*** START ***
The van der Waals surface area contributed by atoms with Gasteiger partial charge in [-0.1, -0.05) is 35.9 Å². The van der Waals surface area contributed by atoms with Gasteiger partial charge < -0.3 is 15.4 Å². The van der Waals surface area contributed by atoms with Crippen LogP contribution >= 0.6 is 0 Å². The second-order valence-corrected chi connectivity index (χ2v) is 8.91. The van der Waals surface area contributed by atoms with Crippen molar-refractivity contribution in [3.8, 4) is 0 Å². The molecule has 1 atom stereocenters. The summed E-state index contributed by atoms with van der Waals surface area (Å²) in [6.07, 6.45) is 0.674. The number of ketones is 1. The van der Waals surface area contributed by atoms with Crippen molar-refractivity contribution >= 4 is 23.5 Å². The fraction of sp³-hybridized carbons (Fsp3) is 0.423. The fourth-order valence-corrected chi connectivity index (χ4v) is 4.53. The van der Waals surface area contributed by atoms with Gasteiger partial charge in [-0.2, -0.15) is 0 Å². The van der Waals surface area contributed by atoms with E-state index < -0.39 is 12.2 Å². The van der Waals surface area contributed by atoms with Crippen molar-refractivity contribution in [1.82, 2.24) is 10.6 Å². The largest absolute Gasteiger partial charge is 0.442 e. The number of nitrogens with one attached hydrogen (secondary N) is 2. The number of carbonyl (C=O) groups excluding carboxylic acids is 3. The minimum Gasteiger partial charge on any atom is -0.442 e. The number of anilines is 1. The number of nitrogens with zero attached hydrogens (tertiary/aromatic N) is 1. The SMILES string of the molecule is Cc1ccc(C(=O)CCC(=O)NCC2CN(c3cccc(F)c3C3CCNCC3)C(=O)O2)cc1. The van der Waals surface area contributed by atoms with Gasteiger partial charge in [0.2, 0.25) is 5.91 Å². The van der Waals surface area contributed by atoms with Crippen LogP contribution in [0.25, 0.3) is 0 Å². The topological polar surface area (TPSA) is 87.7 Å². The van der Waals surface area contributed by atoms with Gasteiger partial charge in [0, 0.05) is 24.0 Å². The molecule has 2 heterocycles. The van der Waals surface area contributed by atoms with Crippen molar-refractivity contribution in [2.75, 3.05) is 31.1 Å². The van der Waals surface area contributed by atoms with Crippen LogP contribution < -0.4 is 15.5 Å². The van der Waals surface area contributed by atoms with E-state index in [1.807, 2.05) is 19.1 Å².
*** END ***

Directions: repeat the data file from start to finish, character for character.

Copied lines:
The van der Waals surface area contributed by atoms with Gasteiger partial charge in [-0.1, -0.05) is 35.9 Å². The van der Waals surface area contributed by atoms with Gasteiger partial charge < -0.3 is 15.4 Å². The van der Waals surface area contributed by atoms with Crippen LogP contribution >= 0.6 is 0 Å². The second-order valence-corrected chi connectivity index (χ2v) is 8.91. The van der Waals surface area contributed by atoms with Crippen molar-refractivity contribution in [3.8, 4) is 0 Å². The molecule has 1 atom stereocenters. The summed E-state index contributed by atoms with van der Waals surface area (Å²) in [6.07, 6.45) is 0.674. The number of ketones is 1. The van der Waals surface area contributed by atoms with Crippen molar-refractivity contribution >= 4 is 23.5 Å². The fraction of sp³-hybridized carbons (Fsp3) is 0.423. The fourth-order valence-corrected chi connectivity index (χ4v) is 4.53. The van der Waals surface area contributed by atoms with Gasteiger partial charge in [-0.2, -0.15) is 0 Å². The van der Waals surface area contributed by atoms with E-state index < -0.39 is 12.2 Å². The van der Waals surface area contributed by atoms with Crippen molar-refractivity contribution in [1.82, 2.24) is 10.6 Å². The largest absolute Gasteiger partial charge is 0.442 e. The number of nitrogens with one attached hydrogen (secondary N) is 2. The number of carbonyl (C=O) groups excluding carboxylic acids is 3. The minimum Gasteiger partial charge on any atom is -0.442 e. The number of anilines is 1. The number of nitrogens with zero attached hydrogens (tertiary/aromatic N) is 1. The SMILES string of the molecule is Cc1ccc(C(=O)CCC(=O)NCC2CN(c3cccc(F)c3C3CCNCC3)C(=O)O2)cc1. The van der Waals surface area contributed by atoms with Gasteiger partial charge in [0.2, 0.25) is 5.91 Å². The van der Waals surface area contributed by atoms with Crippen LogP contribution in [0.25, 0.3) is 0 Å². The topological polar surface area (TPSA) is 87.7 Å². The van der Waals surface area contributed by atoms with Gasteiger partial charge in [0, 0.05) is 24.0 Å². The molecule has 2 heterocycles. The van der Waals surface area contributed by atoms with Crippen molar-refractivity contribution in [2.75, 3.05) is 31.1 Å². The van der Waals surface area contributed by atoms with Crippen LogP contribution < -0.4 is 15.5 Å². The van der Waals surface area contributed by atoms with E-state index in [1.807, 2.05) is 19.1 Å².